For Tennessee, the need for playmakers is becoming apparent. So is the enthusiasm and spirit of Butch Jones and staff, a trend that is working on players and fans. (Seriously, how many Vols fans are energized for the first time in years? We're going to write more on this before the spring game.)
For the best story of the spring, it was the 7-year-old kid that ran for a TD in Nebraska's spring game. Here's the story on ESPN.com, and if that does not make it a little dusty and make your eyes water a little bit, well, we've got nothing for you. If Jack, a 7-year-old brain cancer patient on a two-week break from a 60-week chemo treatment and s huge Nebraska fan, running for a 69-yard TD does not make you smile, well, then someone has a case of the Mondays.
As for the Auburn stuff, well, a lot of Auburn folks we know think it's nothing. A lot of anti-Auburn folks we know think it's the first step to the "death" penalty. Whatever. Here's what the 5-at-10 knows: No team that you've heard of will ever get the death penalty ever again — there's too much on the line for conferences and the sport. Here's what the 5-at-10 believes: The river of stories coming from the Auburn 2010 team appear never-ending. There is too much and the reports are too frequent to believe every thing was on the up-and-up. That said, the NCAA investigated from tip to tail and found nothing. So let's just assume that the 2010 Auburn football season was not unlike OJ Simpson's case — we're all pretty sure something happened and there are some guilty folks who more than likely got away with some stuff but the courts/NCAA ruled and nothing happened.
This and that
With all the other stuff going on, this may be the most stacked This and That ever.
— Jimmie Johnson wins for the eighth time at Martinsville. That's impressive. Best we can tell, Joey Logano did not make any new enemies. That's a miracle.
— You know how we feel about the draft. We love it. You know this. We also love the predraft Jon Gruden quarterback sit downs. Good times. This weekend the show welcomed former West Virginia quarterback Geno Smith. We missed it because of a full weekend slate of activities. We're going to reserve judgement on Smith until we see the Gruden show. That said, we'd have a really hard time spending a top-five pick on Smith, if for no other reason that we believe there will be similar value later in the draft.
— Your Atlanta Braves are smoking hot. And missing by a mile. Wins are wins are wins, of course, but how about these numbers? The Braves are 5-1 overall this year after a 5-1 win Sunday that completed a three-game sweep of the Cubs. Atlanta hitters struck out 16 times Sunday, including four by Justin Upton. It was the second time in a week the Braves fanned 16 times. They won both of those games. Side note: Atlanta hitters had that many strikeouts in a game only once in the previous three seasons.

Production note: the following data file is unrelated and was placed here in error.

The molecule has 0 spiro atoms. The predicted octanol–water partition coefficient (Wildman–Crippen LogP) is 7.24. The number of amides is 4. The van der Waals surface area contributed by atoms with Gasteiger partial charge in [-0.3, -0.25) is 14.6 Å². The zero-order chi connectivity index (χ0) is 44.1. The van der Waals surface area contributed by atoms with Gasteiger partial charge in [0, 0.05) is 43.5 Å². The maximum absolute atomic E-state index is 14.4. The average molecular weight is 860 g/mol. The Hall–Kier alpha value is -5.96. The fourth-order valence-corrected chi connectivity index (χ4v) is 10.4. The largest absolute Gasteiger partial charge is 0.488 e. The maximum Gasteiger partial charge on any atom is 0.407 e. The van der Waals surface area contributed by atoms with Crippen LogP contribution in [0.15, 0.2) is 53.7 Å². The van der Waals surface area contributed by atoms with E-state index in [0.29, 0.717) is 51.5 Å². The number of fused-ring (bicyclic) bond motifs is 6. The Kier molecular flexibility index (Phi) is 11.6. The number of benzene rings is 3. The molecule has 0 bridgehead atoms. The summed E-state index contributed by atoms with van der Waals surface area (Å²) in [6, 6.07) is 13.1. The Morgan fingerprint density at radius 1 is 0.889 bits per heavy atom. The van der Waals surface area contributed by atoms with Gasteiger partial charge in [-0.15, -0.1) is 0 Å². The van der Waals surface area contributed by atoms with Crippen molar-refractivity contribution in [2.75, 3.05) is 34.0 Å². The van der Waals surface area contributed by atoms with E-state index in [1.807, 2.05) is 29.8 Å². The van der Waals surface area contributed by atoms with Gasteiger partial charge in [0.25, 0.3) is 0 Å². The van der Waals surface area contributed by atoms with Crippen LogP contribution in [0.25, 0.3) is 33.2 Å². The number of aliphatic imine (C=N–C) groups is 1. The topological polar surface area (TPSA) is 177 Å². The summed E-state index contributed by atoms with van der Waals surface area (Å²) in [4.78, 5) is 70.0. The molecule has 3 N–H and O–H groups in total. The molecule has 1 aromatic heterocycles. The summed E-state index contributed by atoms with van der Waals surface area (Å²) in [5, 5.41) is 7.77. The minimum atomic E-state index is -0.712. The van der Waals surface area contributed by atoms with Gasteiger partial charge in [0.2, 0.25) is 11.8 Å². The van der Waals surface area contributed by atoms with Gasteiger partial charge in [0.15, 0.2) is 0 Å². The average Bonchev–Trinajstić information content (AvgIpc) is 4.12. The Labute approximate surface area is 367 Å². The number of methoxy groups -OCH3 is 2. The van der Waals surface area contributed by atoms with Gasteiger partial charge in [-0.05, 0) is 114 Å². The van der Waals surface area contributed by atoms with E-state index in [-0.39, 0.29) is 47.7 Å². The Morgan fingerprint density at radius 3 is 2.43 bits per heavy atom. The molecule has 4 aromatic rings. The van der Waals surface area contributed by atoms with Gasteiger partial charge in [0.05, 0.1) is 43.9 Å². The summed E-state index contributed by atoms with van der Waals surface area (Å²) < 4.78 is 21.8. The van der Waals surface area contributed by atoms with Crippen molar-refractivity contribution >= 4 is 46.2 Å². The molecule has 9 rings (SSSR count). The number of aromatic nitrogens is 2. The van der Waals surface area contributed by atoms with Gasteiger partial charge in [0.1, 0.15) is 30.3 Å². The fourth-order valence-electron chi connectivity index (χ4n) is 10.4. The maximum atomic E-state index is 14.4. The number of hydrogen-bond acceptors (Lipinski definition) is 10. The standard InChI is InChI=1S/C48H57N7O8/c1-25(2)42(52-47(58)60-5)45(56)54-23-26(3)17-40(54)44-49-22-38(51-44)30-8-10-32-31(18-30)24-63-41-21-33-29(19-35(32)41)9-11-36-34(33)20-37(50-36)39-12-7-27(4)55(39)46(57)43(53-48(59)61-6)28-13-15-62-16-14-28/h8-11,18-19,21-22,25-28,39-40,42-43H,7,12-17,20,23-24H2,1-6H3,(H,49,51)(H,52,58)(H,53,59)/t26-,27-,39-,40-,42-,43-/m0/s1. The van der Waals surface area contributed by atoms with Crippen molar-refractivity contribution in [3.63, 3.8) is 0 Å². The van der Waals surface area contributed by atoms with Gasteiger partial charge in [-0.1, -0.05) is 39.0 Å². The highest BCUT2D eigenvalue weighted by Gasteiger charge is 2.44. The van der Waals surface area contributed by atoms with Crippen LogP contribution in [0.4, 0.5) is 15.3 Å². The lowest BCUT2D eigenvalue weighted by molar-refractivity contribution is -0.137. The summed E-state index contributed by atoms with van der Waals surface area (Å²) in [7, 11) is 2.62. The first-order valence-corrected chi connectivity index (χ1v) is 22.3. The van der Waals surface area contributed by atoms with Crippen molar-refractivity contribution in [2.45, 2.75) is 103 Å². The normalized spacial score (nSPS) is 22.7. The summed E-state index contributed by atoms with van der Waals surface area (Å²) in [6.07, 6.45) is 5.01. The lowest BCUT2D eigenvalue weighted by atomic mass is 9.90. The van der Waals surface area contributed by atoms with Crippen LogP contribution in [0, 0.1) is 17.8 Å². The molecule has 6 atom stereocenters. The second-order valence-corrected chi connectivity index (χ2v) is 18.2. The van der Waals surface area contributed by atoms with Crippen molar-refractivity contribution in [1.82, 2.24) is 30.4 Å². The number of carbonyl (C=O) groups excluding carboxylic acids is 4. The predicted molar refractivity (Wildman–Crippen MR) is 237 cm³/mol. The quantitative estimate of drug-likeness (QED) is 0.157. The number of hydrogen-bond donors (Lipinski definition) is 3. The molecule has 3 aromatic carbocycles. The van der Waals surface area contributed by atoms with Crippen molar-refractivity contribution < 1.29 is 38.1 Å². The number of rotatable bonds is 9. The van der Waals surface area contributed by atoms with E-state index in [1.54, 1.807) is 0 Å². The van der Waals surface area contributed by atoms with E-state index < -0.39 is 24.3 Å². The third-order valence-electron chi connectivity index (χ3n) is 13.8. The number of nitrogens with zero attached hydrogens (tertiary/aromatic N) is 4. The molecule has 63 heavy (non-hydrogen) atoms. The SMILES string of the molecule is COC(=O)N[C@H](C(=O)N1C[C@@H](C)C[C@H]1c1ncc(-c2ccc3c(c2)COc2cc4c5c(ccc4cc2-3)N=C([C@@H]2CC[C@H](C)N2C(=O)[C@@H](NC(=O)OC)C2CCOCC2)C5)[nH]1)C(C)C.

— That said, not all the news is good from Turner Field. Freddie Freeman was ticked about being put on the 15-day DL with a strained oblique. OK, if you're old enough to go on the DL and to be irked about it, you're officially old enough to drop the "ie" off Freddie. We're good with Fredd (with the double-d) or even Frederick. Heck, plain ole' Fred works, too. All we can think of with "Freddie" is lil' Freddie Patek, the old K.C. Royals shortstop back when the Royals were a big-league team with a big-league roster (oh, wait), and Freddie Prinze Jr., bad teen actor of the late1990s-2000s teen romantic comedies. (Side note: How bad was Freddie Prinze Jr. you ask? Well, we almost wrote, "he is a poor-man's Keanu Reeves." Or how about "a less-charismatic Ashton Kutchar." Wow. OUCH-standing indeed.)
— Are we ready for the current world in which the Clippers swept the Lakers to win the NBA's Pacific Division? Forget Global Warming and the North Korean nukes. Clippers > Lakers means the Mayans may have been about eight months early.
— As we're finishing up the 5-at-10 this morning, the top headline on the TFP breaking news ticker is "Man Shot with Arrow at Gentleman's Club." Oh, Cupid, those long hours you work looking for love... in all the wrong places.
— Former Texas Rangers star and current L.A. Angels big-money slugger Josh Hamilton returned to Arlington this weekend much to the angst of the Rangers fans. The boos were endless — and the chants of "Crack Head" were heard Friday night. Tough crowd. The Rangers took two of three.
There was some high-quality looks back at the life and times of the Final Four this weekend. Hey, the Grand Ole Dame known as March Madness completes her 75th year tonight (Go Cards — do it for the kids) and everyone had some kind of look back.
Our personal fav was Kenny Sailors, the former stud duck Wyoming Cowboys star in the 1940s and arguably the first dude that used a jump shot, reading an ESPN script about the dance and its top hits.
For you, when we say March Madness, what's the first image that comes up? Here's our Rushmore of tournament moments:
Laettner's shot, Jimmy V looking for someone to hug, Danny Manning and the Miracles, and Freddie Brown throwing the ball to James Worthy after MJ's jumper in 1982 (Two side notes there: There were four NBA All-Stars — MJ, Worthy, Sam Perkins and Patrick Ewing — on the floor for that game 31 years ago; how many NBA all-stars will be on the court tonight. Secondly, if Freddie Brown went by Fred Brown, we're pretty sure he would not have thrown the ball to the wrong guy. Think about that.)
Jay was named the Sports Editor of the Times Free Press in 2003 and started with the newspaper in May 2002 as the Deputy Sports Editor. He was born and raised in Smyrna, Ga., and graduated from Auburn University before starting his newspaper career in 1997 with the Newnan (Ga.) Times Herald. Stops in Clayton and Henry counties in Georgia and two years as the Sports Editor of the Marietta (Ga.) Daily Journal preceded Jay’s ...